They say you are the average of the five people you spend the most time with. Whether that's true or not, it is undeniable that your relationships with everyone you know, from your family to your friends, from your significant others to you co-workers, help shape who you are, how you see the world, think, and behave.
That's why, to fully understand Elizabeth I, we need to look at her relationships with the people in her circle. Susan Doran's new book does just that. It is divided in three sections. The first takes a look at Elizabeth's complicated relationships with her family, including her father Henry VIII, her stepsister Mary I, and her Stuart cousins, Queen Mary and King James VI of Scots, which were often fraught with danger.
The second part is dedicated to the courtiers most close to Elizabeth, first among all Robert Dudley, Earl of Leicester. His portrayal is very well-balanced and, while not playing down his faults, Doran doesn't paint him as the greedy and ambitious social climber who exploited Elizabeth's feelings for him, as many novels and movies do. Here, he comes across as a man of his time, who was determined to succeed at court but genuinely cared about the Queen.
Disappointedly short is instead, the section about the women who served Elizabeth. While each male courtier (Dudley, Sir Christopher Hatton, and Robert Devereux) get their own chapter, the Queen's women are all lumped together in the shortest chapter in the book. But this is not Doran's fault. There just isn't enough information about them in the historical record that survived.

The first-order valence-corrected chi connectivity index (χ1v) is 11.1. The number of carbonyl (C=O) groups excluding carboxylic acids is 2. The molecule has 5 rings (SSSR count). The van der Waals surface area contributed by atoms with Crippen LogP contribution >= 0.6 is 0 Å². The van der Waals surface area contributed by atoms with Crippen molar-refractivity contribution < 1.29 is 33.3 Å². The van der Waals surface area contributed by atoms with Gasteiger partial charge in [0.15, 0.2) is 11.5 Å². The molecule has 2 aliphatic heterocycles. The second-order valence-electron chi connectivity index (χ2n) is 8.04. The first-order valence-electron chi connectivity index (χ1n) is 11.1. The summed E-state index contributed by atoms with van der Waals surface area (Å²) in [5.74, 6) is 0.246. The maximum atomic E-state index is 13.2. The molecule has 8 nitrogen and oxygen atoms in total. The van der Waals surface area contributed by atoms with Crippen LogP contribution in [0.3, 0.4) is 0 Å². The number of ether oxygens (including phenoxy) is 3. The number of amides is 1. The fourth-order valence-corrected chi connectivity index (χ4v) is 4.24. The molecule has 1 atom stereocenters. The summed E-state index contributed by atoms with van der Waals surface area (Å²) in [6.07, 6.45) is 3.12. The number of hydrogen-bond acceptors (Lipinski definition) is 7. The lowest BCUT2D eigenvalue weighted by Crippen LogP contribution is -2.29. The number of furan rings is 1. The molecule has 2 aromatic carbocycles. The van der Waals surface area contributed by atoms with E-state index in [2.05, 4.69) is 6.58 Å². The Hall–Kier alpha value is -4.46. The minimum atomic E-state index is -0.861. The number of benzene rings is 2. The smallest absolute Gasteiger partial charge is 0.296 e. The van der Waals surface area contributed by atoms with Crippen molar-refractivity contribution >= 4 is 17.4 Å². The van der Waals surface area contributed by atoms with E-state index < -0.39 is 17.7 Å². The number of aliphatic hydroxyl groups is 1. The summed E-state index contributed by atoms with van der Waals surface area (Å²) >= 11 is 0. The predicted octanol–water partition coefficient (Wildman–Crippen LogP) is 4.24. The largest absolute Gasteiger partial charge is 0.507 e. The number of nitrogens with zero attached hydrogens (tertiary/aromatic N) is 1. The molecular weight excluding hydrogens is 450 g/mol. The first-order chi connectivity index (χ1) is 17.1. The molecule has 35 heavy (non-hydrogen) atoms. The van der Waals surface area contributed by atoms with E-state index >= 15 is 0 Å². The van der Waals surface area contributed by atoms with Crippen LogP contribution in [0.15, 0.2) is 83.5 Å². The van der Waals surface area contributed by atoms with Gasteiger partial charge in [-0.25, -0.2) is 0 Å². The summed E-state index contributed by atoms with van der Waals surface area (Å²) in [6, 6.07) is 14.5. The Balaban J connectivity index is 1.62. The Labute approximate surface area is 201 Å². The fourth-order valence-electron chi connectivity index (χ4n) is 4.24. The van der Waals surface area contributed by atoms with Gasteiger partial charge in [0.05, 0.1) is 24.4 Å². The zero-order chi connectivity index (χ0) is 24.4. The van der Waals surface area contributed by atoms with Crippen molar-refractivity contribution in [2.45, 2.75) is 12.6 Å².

But it was still one of my favourite chapters as it helped squash the myth of a jealous Queen who couldn’t stand to see her women happily married and in love. When she refused them permission to marry, she always had a good reason, like the unsuitability of the suitor.
The final section is reserved for the councillors, those men who helped her run the country. Sir William Cecil and his son Robert are well known, so my favourite section was the one about Sir Francis Walsingham, which helped me get a better understanding of who he really was and his often frustrating relationship with the Queen.
Doran uses private letters, state papers, as well as portraits and poems, to create an engaging and compelling story full of fascinating insights into Elisabeth's political and personal behaviour and that challenges many of the popular myths about the Queen and her relationship with those closest to her.
Because each chapter focuses on a different individual, the book doesn't follow a chronological order. I thought this would make it hard to read. But I was wrong. Doran writes clearly and avoids repetitions as much as possible. As a result, not only the book isn't confusing in the least, but the reader gets a better understanding of the particular impact a certain relationship and event had on the Queen.
If you're interested in the Tudors, Elizabeth I & Her Circle is a book you can't miss. It deserves a special place in your library.
Engaging and insightful, Elizabeth I & Her Circle is a must read for everyone who wants to know more about the relationships the Queen had with those closest to her and how they impacted her. Drawing evenly from original sources, the book also debunks many common myths about the Queen.